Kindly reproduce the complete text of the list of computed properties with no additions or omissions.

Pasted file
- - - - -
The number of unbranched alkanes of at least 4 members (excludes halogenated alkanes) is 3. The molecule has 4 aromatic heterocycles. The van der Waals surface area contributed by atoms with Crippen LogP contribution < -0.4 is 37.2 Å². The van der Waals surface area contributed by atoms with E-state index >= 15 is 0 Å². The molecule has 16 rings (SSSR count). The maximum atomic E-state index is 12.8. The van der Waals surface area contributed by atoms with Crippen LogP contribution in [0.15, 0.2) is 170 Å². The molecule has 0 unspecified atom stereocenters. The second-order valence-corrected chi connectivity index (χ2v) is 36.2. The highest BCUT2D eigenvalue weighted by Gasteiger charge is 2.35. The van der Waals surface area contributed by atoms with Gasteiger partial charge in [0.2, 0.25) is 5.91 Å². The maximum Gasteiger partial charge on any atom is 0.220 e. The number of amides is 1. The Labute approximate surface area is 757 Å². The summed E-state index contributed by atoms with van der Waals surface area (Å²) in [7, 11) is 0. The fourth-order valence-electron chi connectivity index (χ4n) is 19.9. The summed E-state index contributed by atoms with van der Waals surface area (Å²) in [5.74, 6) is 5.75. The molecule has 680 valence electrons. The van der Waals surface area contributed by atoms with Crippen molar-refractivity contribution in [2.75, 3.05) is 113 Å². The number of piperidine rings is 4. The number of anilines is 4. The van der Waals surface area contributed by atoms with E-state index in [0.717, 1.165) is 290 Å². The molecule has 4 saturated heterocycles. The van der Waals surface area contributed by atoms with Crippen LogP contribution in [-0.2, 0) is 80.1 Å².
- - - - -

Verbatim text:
The number of unbranched alkanes of at least 4 members (excludes halogenated alkanes) is 3. The molecule has 4 aromatic heterocycles. The van der Waals surface area contributed by atoms with Crippen LogP contribution < -0.4 is 37.2 Å². The van der Waals surface area contributed by atoms with E-state index >= 15 is 0 Å². The molecule has 16 rings (SSSR count). The maximum atomic E-state index is 12.8. The van der Waals surface area contributed by atoms with Crippen LogP contribution in [0.15, 0.2) is 170 Å². The molecule has 0 unspecified atom stereocenters. The second-order valence-corrected chi connectivity index (χ2v) is 36.2. The highest BCUT2D eigenvalue weighted by Gasteiger charge is 2.35. The van der Waals surface area contributed by atoms with Gasteiger partial charge in [0.2, 0.25) is 5.91 Å². The maximum Gasteiger partial charge on any atom is 0.220 e. The number of amides is 1. The Labute approximate surface area is 757 Å². The summed E-state index contributed by atoms with van der Waals surface area (Å²) in [7, 11) is 0. The fourth-order valence-electron chi connectivity index (χ4n) is 19.9. The summed E-state index contributed by atoms with van der Waals surface area (Å²) in [5.74, 6) is 5.75. The molecule has 680 valence electrons. The van der Waals surface area contributed by atoms with Crippen molar-refractivity contribution in [2.75, 3.05) is 113 Å². The number of piperidine rings is 4. The number of anilines is 4. The van der Waals surface area contributed by atoms with E-state index in [0.717, 1.165) is 290 Å². The molecule has 4 saturated heterocycles. The van der Waals surface area contributed by atoms with Crippen LogP contribution in [-0.2, 0) is 80.1 Å².